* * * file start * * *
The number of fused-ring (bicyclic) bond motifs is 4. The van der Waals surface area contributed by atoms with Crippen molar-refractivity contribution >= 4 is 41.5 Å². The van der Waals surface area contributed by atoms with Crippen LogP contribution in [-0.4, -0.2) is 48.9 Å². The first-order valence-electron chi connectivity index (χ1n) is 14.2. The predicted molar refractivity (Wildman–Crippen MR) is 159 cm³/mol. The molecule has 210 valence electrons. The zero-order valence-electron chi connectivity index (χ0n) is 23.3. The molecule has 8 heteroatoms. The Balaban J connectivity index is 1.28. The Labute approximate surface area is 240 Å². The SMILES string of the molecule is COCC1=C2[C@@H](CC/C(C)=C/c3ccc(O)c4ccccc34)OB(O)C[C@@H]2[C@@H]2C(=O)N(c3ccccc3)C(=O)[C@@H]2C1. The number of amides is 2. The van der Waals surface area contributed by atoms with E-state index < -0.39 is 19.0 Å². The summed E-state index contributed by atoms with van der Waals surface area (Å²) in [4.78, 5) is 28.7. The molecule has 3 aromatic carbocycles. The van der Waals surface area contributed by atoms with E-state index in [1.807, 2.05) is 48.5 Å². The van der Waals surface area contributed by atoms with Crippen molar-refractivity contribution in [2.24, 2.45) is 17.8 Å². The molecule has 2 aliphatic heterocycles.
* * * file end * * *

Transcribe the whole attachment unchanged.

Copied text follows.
The number of fused-ring (bicyclic) bond motifs is 4. The van der Waals surface area contributed by atoms with Crippen molar-refractivity contribution >= 4 is 41.5 Å². The van der Waals surface area contributed by atoms with Crippen LogP contribution in [-0.4, -0.2) is 48.9 Å². The first-order valence-electron chi connectivity index (χ1n) is 14.2. The predicted molar refractivity (Wildman–Crippen MR) is 159 cm³/mol. The molecule has 210 valence electrons. The zero-order valence-electron chi connectivity index (χ0n) is 23.3. The molecule has 8 heteroatoms. The Balaban J connectivity index is 1.28. The Labute approximate surface area is 240 Å². The SMILES string of the molecule is COCC1=C2[C@@H](CC/C(C)=C/c3ccc(O)c4ccccc34)OB(O)C[C@@H]2[C@@H]2C(=O)N(c3ccccc3)C(=O)[C@@H]2C1. The number of amides is 2. The van der Waals surface area contributed by atoms with E-state index < -0.39 is 19.0 Å². The summed E-state index contributed by atoms with van der Waals surface area (Å²) in [4.78, 5) is 28.7. The molecule has 3 aromatic carbocycles. The van der Waals surface area contributed by atoms with E-state index in [1.807, 2.05) is 48.5 Å². The van der Waals surface area contributed by atoms with Crippen molar-refractivity contribution in [2.24, 2.45) is 17.8 Å². The molecule has 2 aliphatic heterocycles.